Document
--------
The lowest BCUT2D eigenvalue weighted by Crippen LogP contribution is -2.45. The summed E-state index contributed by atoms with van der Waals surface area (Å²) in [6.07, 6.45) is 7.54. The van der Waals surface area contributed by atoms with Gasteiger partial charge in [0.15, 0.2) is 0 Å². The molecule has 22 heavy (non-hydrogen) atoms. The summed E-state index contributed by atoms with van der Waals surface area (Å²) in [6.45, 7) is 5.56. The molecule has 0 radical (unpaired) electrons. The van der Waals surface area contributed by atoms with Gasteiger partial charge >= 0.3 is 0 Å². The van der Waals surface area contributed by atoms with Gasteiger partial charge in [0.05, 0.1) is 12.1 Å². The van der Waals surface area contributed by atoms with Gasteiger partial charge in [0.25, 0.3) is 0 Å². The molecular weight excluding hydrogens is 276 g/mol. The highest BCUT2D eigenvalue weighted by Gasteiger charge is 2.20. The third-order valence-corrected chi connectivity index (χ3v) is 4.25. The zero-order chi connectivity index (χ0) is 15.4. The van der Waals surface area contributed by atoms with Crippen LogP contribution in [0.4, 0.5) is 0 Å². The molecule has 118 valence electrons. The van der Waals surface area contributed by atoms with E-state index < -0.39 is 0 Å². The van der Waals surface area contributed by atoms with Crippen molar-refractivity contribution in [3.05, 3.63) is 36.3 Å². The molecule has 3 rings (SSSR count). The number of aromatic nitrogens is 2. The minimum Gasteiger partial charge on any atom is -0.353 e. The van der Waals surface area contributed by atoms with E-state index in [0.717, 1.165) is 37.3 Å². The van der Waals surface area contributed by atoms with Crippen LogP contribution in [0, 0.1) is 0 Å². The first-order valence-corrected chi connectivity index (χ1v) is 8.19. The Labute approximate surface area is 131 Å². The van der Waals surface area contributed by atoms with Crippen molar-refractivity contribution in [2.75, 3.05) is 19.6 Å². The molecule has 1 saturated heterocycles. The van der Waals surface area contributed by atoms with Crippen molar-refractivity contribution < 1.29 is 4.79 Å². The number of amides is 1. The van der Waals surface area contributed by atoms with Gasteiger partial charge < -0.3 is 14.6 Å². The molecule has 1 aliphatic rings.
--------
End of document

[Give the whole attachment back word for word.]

The lowest BCUT2D eigenvalue weighted by Crippen LogP contribution is -2.45. The summed E-state index contributed by atoms with van der Waals surface area (Å²) in [6.07, 6.45) is 7.54. The van der Waals surface area contributed by atoms with Gasteiger partial charge in [0.15, 0.2) is 0 Å². The molecule has 22 heavy (non-hydrogen) atoms. The summed E-state index contributed by atoms with van der Waals surface area (Å²) in [6.45, 7) is 5.56. The molecule has 0 radical (unpaired) electrons. The van der Waals surface area contributed by atoms with Gasteiger partial charge >= 0.3 is 0 Å². The van der Waals surface area contributed by atoms with Gasteiger partial charge in [0.05, 0.1) is 12.1 Å². The van der Waals surface area contributed by atoms with Gasteiger partial charge in [0.25, 0.3) is 0 Å². The molecular weight excluding hydrogens is 276 g/mol. The highest BCUT2D eigenvalue weighted by Gasteiger charge is 2.20. The third-order valence-corrected chi connectivity index (χ3v) is 4.25. The zero-order chi connectivity index (χ0) is 15.4. The van der Waals surface area contributed by atoms with Crippen LogP contribution in [0.4, 0.5) is 0 Å². The molecule has 118 valence electrons. The van der Waals surface area contributed by atoms with E-state index < -0.39 is 0 Å². The van der Waals surface area contributed by atoms with Crippen molar-refractivity contribution in [3.05, 3.63) is 36.3 Å². The molecule has 3 rings (SSSR count). The number of aromatic nitrogens is 2. The minimum Gasteiger partial charge on any atom is -0.353 e. The van der Waals surface area contributed by atoms with E-state index in [0.717, 1.165) is 37.3 Å². The van der Waals surface area contributed by atoms with Crippen LogP contribution in [0, 0.1) is 0 Å². The first-order valence-corrected chi connectivity index (χ1v) is 8.19. The Labute approximate surface area is 131 Å². The van der Waals surface area contributed by atoms with Crippen molar-refractivity contribution in [2.75, 3.05) is 19.6 Å². The molecule has 1 saturated heterocycles. The van der Waals surface area contributed by atoms with Crippen molar-refractivity contribution < 1.29 is 4.79 Å². The number of amides is 1. The van der Waals surface area contributed by atoms with Gasteiger partial charge < -0.3 is 14.6 Å². The molecule has 1 aliphatic rings.